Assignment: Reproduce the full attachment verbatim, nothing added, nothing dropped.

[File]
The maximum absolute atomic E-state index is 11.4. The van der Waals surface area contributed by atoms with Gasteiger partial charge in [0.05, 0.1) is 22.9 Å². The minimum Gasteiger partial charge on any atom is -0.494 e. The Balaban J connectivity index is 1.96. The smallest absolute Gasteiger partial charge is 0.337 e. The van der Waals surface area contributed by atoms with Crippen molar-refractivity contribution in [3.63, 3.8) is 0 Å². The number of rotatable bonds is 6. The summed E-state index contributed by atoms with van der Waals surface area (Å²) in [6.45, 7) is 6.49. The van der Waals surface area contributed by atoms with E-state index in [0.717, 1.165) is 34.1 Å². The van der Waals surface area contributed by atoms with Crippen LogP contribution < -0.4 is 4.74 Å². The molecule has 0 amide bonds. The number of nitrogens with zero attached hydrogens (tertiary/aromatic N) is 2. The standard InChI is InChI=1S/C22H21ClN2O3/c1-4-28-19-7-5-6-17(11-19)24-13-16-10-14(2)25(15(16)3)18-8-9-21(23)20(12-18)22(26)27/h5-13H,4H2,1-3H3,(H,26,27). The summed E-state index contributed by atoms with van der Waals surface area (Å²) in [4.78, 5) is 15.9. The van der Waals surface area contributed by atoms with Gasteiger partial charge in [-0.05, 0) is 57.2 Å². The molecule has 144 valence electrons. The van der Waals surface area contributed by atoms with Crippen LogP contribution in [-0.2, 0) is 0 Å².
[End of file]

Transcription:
The maximum absolute atomic E-state index is 11.4. The van der Waals surface area contributed by atoms with Gasteiger partial charge in [0.05, 0.1) is 22.9 Å². The minimum Gasteiger partial charge on any atom is -0.494 e. The Balaban J connectivity index is 1.96. The smallest absolute Gasteiger partial charge is 0.337 e. The van der Waals surface area contributed by atoms with Crippen molar-refractivity contribution in [3.63, 3.8) is 0 Å². The number of rotatable bonds is 6. The summed E-state index contributed by atoms with van der Waals surface area (Å²) in [6.45, 7) is 6.49. The van der Waals surface area contributed by atoms with E-state index in [0.717, 1.165) is 34.1 Å². The van der Waals surface area contributed by atoms with Crippen LogP contribution < -0.4 is 4.74 Å². The molecule has 0 amide bonds. The number of nitrogens with zero attached hydrogens (tertiary/aromatic N) is 2. The standard InChI is InChI=1S/C22H21ClN2O3/c1-4-28-19-7-5-6-17(11-19)24-13-16-10-14(2)25(15(16)3)18-8-9-21(23)20(12-18)22(26)27/h5-13H,4H2,1-3H3,(H,26,27). The summed E-state index contributed by atoms with van der Waals surface area (Å²) in [4.78, 5) is 15.9. The van der Waals surface area contributed by atoms with Gasteiger partial charge in [-0.05, 0) is 57.2 Å². The molecule has 144 valence electrons. The van der Waals surface area contributed by atoms with Crippen LogP contribution in [-0.2, 0) is 0 Å².